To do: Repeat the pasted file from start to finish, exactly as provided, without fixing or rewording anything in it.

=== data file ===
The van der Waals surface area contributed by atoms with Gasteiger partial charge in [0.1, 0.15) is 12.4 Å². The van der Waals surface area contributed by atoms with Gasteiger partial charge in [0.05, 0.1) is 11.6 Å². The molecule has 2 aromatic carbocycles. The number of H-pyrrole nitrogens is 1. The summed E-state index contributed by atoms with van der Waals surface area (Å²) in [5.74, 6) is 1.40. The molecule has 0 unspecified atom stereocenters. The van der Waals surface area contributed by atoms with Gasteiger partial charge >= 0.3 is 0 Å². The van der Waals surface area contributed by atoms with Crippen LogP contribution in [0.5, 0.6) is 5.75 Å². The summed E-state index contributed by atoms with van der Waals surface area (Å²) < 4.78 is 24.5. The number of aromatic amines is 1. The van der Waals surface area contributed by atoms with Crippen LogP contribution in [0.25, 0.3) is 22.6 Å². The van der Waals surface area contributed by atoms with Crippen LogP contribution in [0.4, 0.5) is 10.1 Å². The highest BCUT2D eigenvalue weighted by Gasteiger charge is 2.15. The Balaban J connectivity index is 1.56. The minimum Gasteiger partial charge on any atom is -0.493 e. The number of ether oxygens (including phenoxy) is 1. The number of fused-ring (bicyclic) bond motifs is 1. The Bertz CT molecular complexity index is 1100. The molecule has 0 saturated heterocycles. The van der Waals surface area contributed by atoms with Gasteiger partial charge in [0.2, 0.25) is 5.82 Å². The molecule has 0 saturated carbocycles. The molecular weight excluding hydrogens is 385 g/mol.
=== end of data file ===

The van der Waals surface area contributed by atoms with Gasteiger partial charge in [0.1, 0.15) is 12.4 Å². The van der Waals surface area contributed by atoms with Gasteiger partial charge in [0.05, 0.1) is 11.6 Å². The molecule has 2 aromatic carbocycles. The number of H-pyrrole nitrogens is 1. The summed E-state index contributed by atoms with van der Waals surface area (Å²) in [5.74, 6) is 1.40. The molecule has 0 unspecified atom stereocenters. The van der Waals surface area contributed by atoms with Gasteiger partial charge >= 0.3 is 0 Å². The van der Waals surface area contributed by atoms with Crippen LogP contribution in [0.5, 0.6) is 5.75 Å². The summed E-state index contributed by atoms with van der Waals surface area (Å²) < 4.78 is 24.5. The number of aromatic amines is 1. The van der Waals surface area contributed by atoms with Crippen LogP contribution in [0.25, 0.3) is 22.6 Å². The van der Waals surface area contributed by atoms with Crippen LogP contribution in [0.4, 0.5) is 10.1 Å². The highest BCUT2D eigenvalue weighted by Gasteiger charge is 2.15. The Balaban J connectivity index is 1.56. The minimum Gasteiger partial charge on any atom is -0.493 e. The number of ether oxygens (including phenoxy) is 1. The number of fused-ring (bicyclic) bond motifs is 1. The Bertz CT molecular complexity index is 1100. The molecule has 0 saturated heterocycles. The van der Waals surface area contributed by atoms with Gasteiger partial charge in [0.2, 0.25) is 5.82 Å². The molecule has 0 saturated carbocycles. The molecular weight excluding hydrogens is 385 g/mol.